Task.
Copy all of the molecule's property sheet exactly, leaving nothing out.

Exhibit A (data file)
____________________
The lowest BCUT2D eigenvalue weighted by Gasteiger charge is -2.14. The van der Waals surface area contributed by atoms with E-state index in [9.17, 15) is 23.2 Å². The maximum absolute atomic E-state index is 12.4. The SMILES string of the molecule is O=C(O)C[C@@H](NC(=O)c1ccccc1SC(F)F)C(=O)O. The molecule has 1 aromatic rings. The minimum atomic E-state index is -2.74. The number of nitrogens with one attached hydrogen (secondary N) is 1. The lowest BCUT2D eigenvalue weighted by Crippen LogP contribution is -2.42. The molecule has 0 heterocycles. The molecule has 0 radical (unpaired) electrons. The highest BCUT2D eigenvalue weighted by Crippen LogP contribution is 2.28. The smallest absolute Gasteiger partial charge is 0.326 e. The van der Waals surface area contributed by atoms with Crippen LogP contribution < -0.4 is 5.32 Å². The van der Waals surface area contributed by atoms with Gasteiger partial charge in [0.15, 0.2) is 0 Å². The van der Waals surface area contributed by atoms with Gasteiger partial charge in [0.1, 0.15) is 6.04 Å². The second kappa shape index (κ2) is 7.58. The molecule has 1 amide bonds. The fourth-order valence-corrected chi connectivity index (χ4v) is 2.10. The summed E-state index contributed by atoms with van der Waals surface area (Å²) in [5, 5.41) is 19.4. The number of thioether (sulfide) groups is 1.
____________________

The lowest BCUT2D eigenvalue weighted by Gasteiger charge is -2.14. The van der Waals surface area contributed by atoms with E-state index in [9.17, 15) is 23.2 Å². The maximum absolute atomic E-state index is 12.4. The SMILES string of the molecule is O=C(O)C[C@@H](NC(=O)c1ccccc1SC(F)F)C(=O)O. The molecule has 1 aromatic rings. The minimum atomic E-state index is -2.74. The number of nitrogens with one attached hydrogen (secondary N) is 1. The lowest BCUT2D eigenvalue weighted by Crippen LogP contribution is -2.42. The molecule has 0 heterocycles. The molecule has 0 radical (unpaired) electrons. The highest BCUT2D eigenvalue weighted by Crippen LogP contribution is 2.28. The smallest absolute Gasteiger partial charge is 0.326 e. The van der Waals surface area contributed by atoms with Crippen LogP contribution < -0.4 is 5.32 Å². The van der Waals surface area contributed by atoms with Gasteiger partial charge in [0.15, 0.2) is 0 Å². The van der Waals surface area contributed by atoms with Gasteiger partial charge in [0.1, 0.15) is 6.04 Å². The second kappa shape index (κ2) is 7.58. The molecule has 1 amide bonds. The fourth-order valence-corrected chi connectivity index (χ4v) is 2.10. The summed E-state index contributed by atoms with van der Waals surface area (Å²) in [5, 5.41) is 19.4. The number of thioether (sulfide) groups is 1.